The United Nations Children’s Fund (Unicef) in a recent 2022 outlook report, found that food insecurity is anticipated this year, particularly during the lean season from October last year to March this year.

Unicef said this will be a factor of some poorer households in some deficit producing southern and extreme-northern areas who will be market reliant with lower purchasing power due to volatile macroeconomic conditions. As such, Unicef estimated that up to 2,5 million people will face nutritional crises.

Some of these challenges highlighted led to the British based global network of humanitarian agencies, Start Network, announcing the purchase of an innovative insurance policy in partnership with African Risk Capacity (ARC) and the Zimbabwe government this week.

 “Start Network is working alongside the World Food Programme (WFP) who purchased a similar insurance policy, and has been working on ARC with the government of Zimbabwe since 2019. The three complementary policies will protect more than 800 000 people in Zimbabwe from drought risk during the 2021/2022 agricultural season,” the Start Network said in a statement.

“The US$2,5 million policy purchased by Start Network and the US$1,5 million policy purchased by WFP are provided by African Risk Capacity and complement the US$2,5 million product purchased by the government of Zimbabwe.”

In a letter dated January 14, 2022, addressed to President Emmerson Mnangagwa, the International Trade Union Confederation (ITUC) noted that employee incomes had been severely diminished leaving more people vulnerable and that there was a need to rectify the situation.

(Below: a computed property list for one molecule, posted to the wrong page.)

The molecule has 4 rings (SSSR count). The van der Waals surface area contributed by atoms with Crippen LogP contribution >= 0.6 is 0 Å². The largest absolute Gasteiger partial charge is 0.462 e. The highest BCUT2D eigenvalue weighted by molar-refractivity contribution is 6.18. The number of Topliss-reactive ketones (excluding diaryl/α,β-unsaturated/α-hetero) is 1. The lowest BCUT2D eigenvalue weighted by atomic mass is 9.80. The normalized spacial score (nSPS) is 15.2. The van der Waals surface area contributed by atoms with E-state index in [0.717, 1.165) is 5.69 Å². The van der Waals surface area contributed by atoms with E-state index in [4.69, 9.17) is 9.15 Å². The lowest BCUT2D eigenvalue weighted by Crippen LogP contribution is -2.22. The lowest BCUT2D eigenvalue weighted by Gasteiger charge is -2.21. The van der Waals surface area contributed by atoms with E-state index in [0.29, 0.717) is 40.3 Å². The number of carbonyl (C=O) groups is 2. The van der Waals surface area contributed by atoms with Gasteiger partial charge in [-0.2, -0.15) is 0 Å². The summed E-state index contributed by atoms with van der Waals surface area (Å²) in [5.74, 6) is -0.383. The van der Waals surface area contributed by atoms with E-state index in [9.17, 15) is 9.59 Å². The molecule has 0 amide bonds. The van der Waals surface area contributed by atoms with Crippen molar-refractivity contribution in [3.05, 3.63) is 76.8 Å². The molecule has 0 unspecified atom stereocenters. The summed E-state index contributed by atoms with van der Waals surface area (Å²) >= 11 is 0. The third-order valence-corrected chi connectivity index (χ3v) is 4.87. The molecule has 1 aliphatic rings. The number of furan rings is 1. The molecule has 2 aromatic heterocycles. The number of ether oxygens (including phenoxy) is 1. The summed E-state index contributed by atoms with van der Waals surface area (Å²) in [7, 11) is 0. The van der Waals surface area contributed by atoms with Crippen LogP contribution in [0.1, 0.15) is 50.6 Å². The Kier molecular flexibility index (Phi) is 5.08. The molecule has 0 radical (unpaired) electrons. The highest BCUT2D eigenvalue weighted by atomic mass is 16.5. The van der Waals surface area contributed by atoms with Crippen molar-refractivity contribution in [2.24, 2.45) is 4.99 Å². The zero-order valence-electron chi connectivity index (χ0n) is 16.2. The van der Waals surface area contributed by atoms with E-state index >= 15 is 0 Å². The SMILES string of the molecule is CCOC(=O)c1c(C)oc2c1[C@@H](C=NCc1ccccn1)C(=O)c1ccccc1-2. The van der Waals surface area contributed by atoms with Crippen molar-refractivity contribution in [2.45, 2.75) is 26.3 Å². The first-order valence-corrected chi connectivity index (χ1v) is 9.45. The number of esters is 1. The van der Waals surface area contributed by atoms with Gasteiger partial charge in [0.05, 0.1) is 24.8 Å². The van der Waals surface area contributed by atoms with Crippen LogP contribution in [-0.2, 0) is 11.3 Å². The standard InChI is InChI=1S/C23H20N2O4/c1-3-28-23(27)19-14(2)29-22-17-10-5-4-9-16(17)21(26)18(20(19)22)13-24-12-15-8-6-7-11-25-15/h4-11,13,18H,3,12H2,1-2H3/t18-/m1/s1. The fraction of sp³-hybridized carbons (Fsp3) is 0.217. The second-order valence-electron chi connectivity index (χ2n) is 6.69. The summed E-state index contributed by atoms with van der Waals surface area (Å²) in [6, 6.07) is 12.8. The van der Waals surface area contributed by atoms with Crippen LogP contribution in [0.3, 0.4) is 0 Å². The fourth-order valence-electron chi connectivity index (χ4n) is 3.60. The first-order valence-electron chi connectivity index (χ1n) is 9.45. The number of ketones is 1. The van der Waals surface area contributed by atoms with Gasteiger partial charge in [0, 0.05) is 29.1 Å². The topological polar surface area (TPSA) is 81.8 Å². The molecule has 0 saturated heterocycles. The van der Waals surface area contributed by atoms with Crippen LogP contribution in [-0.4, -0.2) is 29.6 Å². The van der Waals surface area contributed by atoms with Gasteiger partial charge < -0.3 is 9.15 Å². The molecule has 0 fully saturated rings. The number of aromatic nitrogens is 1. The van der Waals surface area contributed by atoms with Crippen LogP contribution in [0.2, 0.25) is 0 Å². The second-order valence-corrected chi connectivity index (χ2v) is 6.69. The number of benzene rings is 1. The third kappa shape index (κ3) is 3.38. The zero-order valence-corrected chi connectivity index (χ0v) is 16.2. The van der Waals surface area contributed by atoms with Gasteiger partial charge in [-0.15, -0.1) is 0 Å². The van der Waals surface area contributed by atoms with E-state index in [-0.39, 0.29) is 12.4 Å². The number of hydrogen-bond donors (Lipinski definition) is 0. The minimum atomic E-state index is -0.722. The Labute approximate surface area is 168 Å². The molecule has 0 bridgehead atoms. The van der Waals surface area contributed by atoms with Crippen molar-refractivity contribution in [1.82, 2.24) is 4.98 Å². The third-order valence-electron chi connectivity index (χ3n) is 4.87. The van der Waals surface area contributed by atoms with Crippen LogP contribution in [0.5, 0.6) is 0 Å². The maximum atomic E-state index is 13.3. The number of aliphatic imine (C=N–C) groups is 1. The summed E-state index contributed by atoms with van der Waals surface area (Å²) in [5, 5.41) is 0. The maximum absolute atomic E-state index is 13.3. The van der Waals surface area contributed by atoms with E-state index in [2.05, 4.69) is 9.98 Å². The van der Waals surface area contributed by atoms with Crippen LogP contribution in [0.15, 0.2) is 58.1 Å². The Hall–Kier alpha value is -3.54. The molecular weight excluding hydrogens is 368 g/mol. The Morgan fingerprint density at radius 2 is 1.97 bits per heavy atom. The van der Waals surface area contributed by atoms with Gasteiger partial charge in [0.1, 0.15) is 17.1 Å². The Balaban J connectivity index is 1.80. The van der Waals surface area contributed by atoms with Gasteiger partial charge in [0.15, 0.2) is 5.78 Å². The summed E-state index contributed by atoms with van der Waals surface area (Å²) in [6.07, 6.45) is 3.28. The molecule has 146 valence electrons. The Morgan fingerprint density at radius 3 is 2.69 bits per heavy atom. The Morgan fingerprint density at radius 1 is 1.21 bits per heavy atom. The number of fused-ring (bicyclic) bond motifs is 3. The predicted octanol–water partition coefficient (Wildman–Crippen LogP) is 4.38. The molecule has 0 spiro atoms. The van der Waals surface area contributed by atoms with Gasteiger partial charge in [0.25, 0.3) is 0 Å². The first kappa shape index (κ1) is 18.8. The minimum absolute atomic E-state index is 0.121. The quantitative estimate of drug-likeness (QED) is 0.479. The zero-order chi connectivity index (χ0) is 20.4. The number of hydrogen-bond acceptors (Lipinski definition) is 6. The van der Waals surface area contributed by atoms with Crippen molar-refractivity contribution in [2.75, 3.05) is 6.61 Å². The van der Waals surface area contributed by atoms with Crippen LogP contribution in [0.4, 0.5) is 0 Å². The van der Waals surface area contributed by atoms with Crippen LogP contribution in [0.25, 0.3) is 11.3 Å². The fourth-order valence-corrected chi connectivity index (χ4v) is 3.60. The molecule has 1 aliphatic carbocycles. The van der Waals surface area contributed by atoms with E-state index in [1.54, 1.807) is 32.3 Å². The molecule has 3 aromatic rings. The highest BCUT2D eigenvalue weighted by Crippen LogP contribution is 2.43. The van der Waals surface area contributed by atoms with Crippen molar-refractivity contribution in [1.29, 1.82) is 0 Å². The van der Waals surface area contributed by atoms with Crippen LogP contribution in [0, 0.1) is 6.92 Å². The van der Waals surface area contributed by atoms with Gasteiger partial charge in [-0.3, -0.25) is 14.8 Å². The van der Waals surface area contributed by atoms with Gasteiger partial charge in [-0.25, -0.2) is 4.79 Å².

“Prior to your government assuming power from the late former President Robert Gabriel Mugabe, teachers were earning a salary of US$540,00 per month and now only earn about US$200,00 per month. Teachers wonder whether this is the new dispensation that you promised,” ITUC said.

“Furthermore, teachers and other civil service employees continue to earn in Zimbabwean dollars while goods and services are mostly priced in United States dollars. This has resulted in their income severely diminishing through the unfavorable exchange rate of the US$ and the Zimbabwean dollar. Your government has dismally failed to contain the rising cost of living.”

The ITUC pleaded with Mnangagwa to consider repealing “ill-conceived economic policies” that have failed, to restore the purchasing power of consumers to curb the worsening food security situation in the country.

The World Bank warned in its January 2022 Global Economic Prospects report that countries like Zimbabwe may have little room for support owing to debt, lost fiscal revenue and rising inflation.

“Policy space has narrowed further owing to increasing public debt levels, lost fiscal revenue, and rising inflation in some countries. Several large SSA economies tightened policy in 2021 over concerns about rising energy and food prices (Angola, Mozambique, Ethiopia, South Africa, Zambia, Zimbabwe),” the World Bank said.

This is one of the reasons why the country is being encouraged to implement internationally recommended political and economic reforms to unlock fresh lines of credit.

These recommendations include reducing corruption costing Zimbabwe over US$1 billion a year, fixing electoral laws to encourage an environment of free and fair elections, reducing state sponsored attacks by the country’s security forces and increasing social and infrastructure spending.

The Zimbabwe government has been encouraged to stop the interference of security forces in the governance and democratic processes of the country.

One big test for the government will be the upcoming March 26 by-elections and the 2023 elections.